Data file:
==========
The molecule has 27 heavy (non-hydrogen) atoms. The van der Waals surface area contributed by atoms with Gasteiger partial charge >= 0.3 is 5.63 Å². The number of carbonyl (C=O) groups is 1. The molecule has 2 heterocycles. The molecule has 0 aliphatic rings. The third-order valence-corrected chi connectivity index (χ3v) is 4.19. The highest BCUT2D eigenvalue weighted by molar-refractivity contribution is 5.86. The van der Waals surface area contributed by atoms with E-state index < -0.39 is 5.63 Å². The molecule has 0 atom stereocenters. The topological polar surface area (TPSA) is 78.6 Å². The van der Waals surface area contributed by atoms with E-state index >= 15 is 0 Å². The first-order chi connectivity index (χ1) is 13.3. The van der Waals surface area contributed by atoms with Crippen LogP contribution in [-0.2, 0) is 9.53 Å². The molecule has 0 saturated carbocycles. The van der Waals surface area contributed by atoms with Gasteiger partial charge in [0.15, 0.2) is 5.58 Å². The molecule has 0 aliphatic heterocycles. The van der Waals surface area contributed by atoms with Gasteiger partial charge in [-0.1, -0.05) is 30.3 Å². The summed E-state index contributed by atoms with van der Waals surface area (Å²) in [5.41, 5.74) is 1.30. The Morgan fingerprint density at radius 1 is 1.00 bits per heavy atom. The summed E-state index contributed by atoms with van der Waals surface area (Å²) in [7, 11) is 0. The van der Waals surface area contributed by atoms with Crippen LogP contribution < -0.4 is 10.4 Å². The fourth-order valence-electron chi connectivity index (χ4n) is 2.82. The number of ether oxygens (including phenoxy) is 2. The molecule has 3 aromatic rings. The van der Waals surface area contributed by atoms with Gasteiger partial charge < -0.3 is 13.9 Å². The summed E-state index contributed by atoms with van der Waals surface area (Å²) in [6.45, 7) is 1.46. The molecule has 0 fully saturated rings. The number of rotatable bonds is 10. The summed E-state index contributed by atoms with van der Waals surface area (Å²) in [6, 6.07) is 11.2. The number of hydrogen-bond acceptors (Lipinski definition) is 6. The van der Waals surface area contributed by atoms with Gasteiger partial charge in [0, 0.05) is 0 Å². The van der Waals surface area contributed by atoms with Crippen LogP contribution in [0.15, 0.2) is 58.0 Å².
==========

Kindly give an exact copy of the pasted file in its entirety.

The molecule has 27 heavy (non-hydrogen) atoms. The van der Waals surface area contributed by atoms with Gasteiger partial charge >= 0.3 is 5.63 Å². The number of carbonyl (C=O) groups is 1. The molecule has 2 heterocycles. The molecule has 0 aliphatic rings. The third-order valence-corrected chi connectivity index (χ3v) is 4.19. The highest BCUT2D eigenvalue weighted by molar-refractivity contribution is 5.86. The van der Waals surface area contributed by atoms with E-state index < -0.39 is 5.63 Å². The molecule has 0 atom stereocenters. The topological polar surface area (TPSA) is 78.6 Å². The van der Waals surface area contributed by atoms with E-state index >= 15 is 0 Å². The first-order chi connectivity index (χ1) is 13.3. The van der Waals surface area contributed by atoms with Crippen LogP contribution in [-0.2, 0) is 9.53 Å². The molecule has 0 saturated carbocycles. The van der Waals surface area contributed by atoms with Gasteiger partial charge in [0.15, 0.2) is 5.58 Å². The molecule has 0 aliphatic heterocycles. The van der Waals surface area contributed by atoms with Gasteiger partial charge in [-0.1, -0.05) is 30.3 Å². The summed E-state index contributed by atoms with van der Waals surface area (Å²) in [5.41, 5.74) is 1.30. The Morgan fingerprint density at radius 1 is 1.00 bits per heavy atom. The summed E-state index contributed by atoms with van der Waals surface area (Å²) in [7, 11) is 0. The van der Waals surface area contributed by atoms with Crippen LogP contribution < -0.4 is 10.4 Å². The fourth-order valence-electron chi connectivity index (χ4n) is 2.82. The number of ether oxygens (including phenoxy) is 2. The molecule has 3 aromatic rings. The van der Waals surface area contributed by atoms with Gasteiger partial charge < -0.3 is 13.9 Å². The summed E-state index contributed by atoms with van der Waals surface area (Å²) in [6.45, 7) is 1.46. The molecule has 0 fully saturated rings. The number of rotatable bonds is 10. The summed E-state index contributed by atoms with van der Waals surface area (Å²) in [6, 6.07) is 11.2. The number of hydrogen-bond acceptors (Lipinski definition) is 6. The van der Waals surface area contributed by atoms with Gasteiger partial charge in [0, 0.05) is 0 Å². The van der Waals surface area contributed by atoms with Crippen LogP contribution in [0.15, 0.2) is 58.0 Å².